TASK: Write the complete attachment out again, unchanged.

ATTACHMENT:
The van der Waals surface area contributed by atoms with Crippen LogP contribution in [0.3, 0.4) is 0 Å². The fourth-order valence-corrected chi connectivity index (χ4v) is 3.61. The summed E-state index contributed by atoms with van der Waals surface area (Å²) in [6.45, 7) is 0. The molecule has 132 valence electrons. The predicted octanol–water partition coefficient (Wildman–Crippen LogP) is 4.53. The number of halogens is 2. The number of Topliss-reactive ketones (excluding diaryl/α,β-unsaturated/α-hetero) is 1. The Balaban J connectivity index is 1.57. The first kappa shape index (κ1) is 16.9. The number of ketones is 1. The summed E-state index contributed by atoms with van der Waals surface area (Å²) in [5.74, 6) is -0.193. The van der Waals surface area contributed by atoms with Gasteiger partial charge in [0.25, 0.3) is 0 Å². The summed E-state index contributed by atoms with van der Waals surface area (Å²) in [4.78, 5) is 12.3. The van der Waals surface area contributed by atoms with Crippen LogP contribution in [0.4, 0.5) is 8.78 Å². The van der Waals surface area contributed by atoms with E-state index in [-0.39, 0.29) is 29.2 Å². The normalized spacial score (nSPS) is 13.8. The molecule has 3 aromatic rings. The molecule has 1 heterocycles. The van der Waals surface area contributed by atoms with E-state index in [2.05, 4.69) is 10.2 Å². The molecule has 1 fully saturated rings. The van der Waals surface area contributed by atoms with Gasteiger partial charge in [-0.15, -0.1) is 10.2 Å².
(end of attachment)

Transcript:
The van der Waals surface area contributed by atoms with Crippen LogP contribution in [0.3, 0.4) is 0 Å². The fourth-order valence-corrected chi connectivity index (χ4v) is 3.61. The summed E-state index contributed by atoms with van der Waals surface area (Å²) in [6.45, 7) is 0. The molecule has 132 valence electrons. The predicted octanol–water partition coefficient (Wildman–Crippen LogP) is 4.53. The number of halogens is 2. The number of Topliss-reactive ketones (excluding diaryl/α,β-unsaturated/α-hetero) is 1. The Balaban J connectivity index is 1.57. The first kappa shape index (κ1) is 16.9. The number of ketones is 1. The summed E-state index contributed by atoms with van der Waals surface area (Å²) in [5.74, 6) is -0.193. The van der Waals surface area contributed by atoms with Gasteiger partial charge in [0.25, 0.3) is 0 Å². The summed E-state index contributed by atoms with van der Waals surface area (Å²) in [4.78, 5) is 12.3. The van der Waals surface area contributed by atoms with Crippen LogP contribution in [0.4, 0.5) is 8.78 Å². The van der Waals surface area contributed by atoms with E-state index in [-0.39, 0.29) is 29.2 Å². The normalized spacial score (nSPS) is 13.8. The molecule has 3 aromatic rings. The molecule has 1 heterocycles. The van der Waals surface area contributed by atoms with E-state index in [2.05, 4.69) is 10.2 Å². The molecule has 1 fully saturated rings. The van der Waals surface area contributed by atoms with Gasteiger partial charge in [-0.15, -0.1) is 10.2 Å².